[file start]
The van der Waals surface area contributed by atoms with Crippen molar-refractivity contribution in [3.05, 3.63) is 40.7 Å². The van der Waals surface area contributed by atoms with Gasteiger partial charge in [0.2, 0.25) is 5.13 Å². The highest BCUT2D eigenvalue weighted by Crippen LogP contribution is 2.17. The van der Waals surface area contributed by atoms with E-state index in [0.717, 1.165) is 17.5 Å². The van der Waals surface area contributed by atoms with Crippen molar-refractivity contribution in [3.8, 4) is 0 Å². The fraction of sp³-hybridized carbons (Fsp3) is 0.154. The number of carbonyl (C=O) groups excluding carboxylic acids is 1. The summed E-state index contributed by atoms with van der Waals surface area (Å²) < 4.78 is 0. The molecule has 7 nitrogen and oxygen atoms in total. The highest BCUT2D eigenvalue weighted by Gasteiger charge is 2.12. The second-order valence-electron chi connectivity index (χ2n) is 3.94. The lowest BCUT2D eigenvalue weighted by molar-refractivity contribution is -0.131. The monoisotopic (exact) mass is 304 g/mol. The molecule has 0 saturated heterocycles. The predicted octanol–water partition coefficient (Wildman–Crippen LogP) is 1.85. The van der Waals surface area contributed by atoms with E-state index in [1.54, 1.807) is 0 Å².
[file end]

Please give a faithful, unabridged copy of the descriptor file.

The van der Waals surface area contributed by atoms with Crippen molar-refractivity contribution in [3.05, 3.63) is 40.7 Å². The van der Waals surface area contributed by atoms with Gasteiger partial charge in [0.2, 0.25) is 5.13 Å². The highest BCUT2D eigenvalue weighted by Crippen LogP contribution is 2.17. The van der Waals surface area contributed by atoms with E-state index in [0.717, 1.165) is 17.5 Å². The van der Waals surface area contributed by atoms with Crippen molar-refractivity contribution in [3.8, 4) is 0 Å². The fraction of sp³-hybridized carbons (Fsp3) is 0.154. The number of carbonyl (C=O) groups excluding carboxylic acids is 1. The summed E-state index contributed by atoms with van der Waals surface area (Å²) < 4.78 is 0. The molecule has 7 nitrogen and oxygen atoms in total. The highest BCUT2D eigenvalue weighted by Gasteiger charge is 2.12. The second-order valence-electron chi connectivity index (χ2n) is 3.94. The lowest BCUT2D eigenvalue weighted by molar-refractivity contribution is -0.131. The monoisotopic (exact) mass is 304 g/mol. The molecule has 0 saturated heterocycles. The predicted octanol–water partition coefficient (Wildman–Crippen LogP) is 1.85. The van der Waals surface area contributed by atoms with E-state index in [1.54, 1.807) is 0 Å².